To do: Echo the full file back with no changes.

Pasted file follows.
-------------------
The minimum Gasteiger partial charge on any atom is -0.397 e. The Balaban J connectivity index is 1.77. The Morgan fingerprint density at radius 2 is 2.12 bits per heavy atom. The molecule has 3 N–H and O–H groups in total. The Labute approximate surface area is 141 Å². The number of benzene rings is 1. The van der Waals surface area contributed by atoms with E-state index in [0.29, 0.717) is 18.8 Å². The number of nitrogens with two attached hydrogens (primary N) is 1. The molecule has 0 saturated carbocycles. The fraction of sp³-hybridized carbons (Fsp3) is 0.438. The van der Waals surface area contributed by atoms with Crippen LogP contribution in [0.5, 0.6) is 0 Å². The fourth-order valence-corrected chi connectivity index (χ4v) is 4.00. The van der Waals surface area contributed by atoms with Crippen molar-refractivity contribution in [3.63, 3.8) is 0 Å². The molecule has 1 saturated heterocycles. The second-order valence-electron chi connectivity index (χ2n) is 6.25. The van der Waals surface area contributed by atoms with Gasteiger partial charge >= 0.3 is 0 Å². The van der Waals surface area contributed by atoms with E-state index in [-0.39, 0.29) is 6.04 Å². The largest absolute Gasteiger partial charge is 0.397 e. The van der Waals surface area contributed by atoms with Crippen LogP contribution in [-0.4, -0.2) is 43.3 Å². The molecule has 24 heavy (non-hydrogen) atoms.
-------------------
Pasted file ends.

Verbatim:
The minimum Gasteiger partial charge on any atom is -0.397 e. The Balaban J connectivity index is 1.77. The Morgan fingerprint density at radius 2 is 2.12 bits per heavy atom. The molecule has 3 N–H and O–H groups in total. The Labute approximate surface area is 141 Å². The number of benzene rings is 1. The van der Waals surface area contributed by atoms with E-state index in [0.29, 0.717) is 18.8 Å². The number of nitrogens with two attached hydrogens (primary N) is 1. The molecule has 0 saturated carbocycles. The fraction of sp³-hybridized carbons (Fsp3) is 0.438. The van der Waals surface area contributed by atoms with Crippen LogP contribution in [0.5, 0.6) is 0 Å². The fourth-order valence-corrected chi connectivity index (χ4v) is 4.00. The van der Waals surface area contributed by atoms with Crippen molar-refractivity contribution in [3.63, 3.8) is 0 Å². The molecule has 1 saturated heterocycles. The second-order valence-electron chi connectivity index (χ2n) is 6.25. The van der Waals surface area contributed by atoms with Gasteiger partial charge >= 0.3 is 0 Å². The van der Waals surface area contributed by atoms with E-state index in [-0.39, 0.29) is 6.04 Å². The largest absolute Gasteiger partial charge is 0.397 e. The van der Waals surface area contributed by atoms with Crippen LogP contribution in [-0.4, -0.2) is 43.3 Å². The molecule has 24 heavy (non-hydrogen) atoms.